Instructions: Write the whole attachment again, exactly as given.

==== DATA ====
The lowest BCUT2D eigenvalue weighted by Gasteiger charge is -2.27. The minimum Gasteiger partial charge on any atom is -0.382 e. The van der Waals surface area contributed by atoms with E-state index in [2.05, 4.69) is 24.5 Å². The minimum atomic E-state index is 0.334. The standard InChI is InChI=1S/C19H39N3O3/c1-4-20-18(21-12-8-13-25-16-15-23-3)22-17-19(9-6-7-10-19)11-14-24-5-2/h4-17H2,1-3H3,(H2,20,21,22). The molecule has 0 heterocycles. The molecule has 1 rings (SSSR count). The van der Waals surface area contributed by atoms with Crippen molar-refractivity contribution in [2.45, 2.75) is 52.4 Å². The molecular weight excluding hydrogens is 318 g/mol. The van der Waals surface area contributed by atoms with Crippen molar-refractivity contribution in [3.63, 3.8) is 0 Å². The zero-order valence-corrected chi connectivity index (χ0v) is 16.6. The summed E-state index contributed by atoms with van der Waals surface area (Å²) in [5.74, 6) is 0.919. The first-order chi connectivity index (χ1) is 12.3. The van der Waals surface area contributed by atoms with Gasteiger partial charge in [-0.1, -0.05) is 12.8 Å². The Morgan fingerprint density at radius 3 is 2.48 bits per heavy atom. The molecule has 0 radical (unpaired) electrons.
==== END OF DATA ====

The lowest BCUT2D eigenvalue weighted by Gasteiger charge is -2.27. The minimum Gasteiger partial charge on any atom is -0.382 e. The van der Waals surface area contributed by atoms with E-state index in [2.05, 4.69) is 24.5 Å². The minimum atomic E-state index is 0.334. The standard InChI is InChI=1S/C19H39N3O3/c1-4-20-18(21-12-8-13-25-16-15-23-3)22-17-19(9-6-7-10-19)11-14-24-5-2/h4-17H2,1-3H3,(H2,20,21,22). The molecule has 0 heterocycles. The molecule has 1 rings (SSSR count). The van der Waals surface area contributed by atoms with Crippen molar-refractivity contribution in [2.45, 2.75) is 52.4 Å². The molecular weight excluding hydrogens is 318 g/mol. The van der Waals surface area contributed by atoms with Crippen molar-refractivity contribution in [3.63, 3.8) is 0 Å². The zero-order valence-corrected chi connectivity index (χ0v) is 16.6. The summed E-state index contributed by atoms with van der Waals surface area (Å²) in [5.74, 6) is 0.919. The first-order chi connectivity index (χ1) is 12.3. The van der Waals surface area contributed by atoms with Gasteiger partial charge in [-0.1, -0.05) is 12.8 Å². The Morgan fingerprint density at radius 3 is 2.48 bits per heavy atom. The molecule has 0 radical (unpaired) electrons.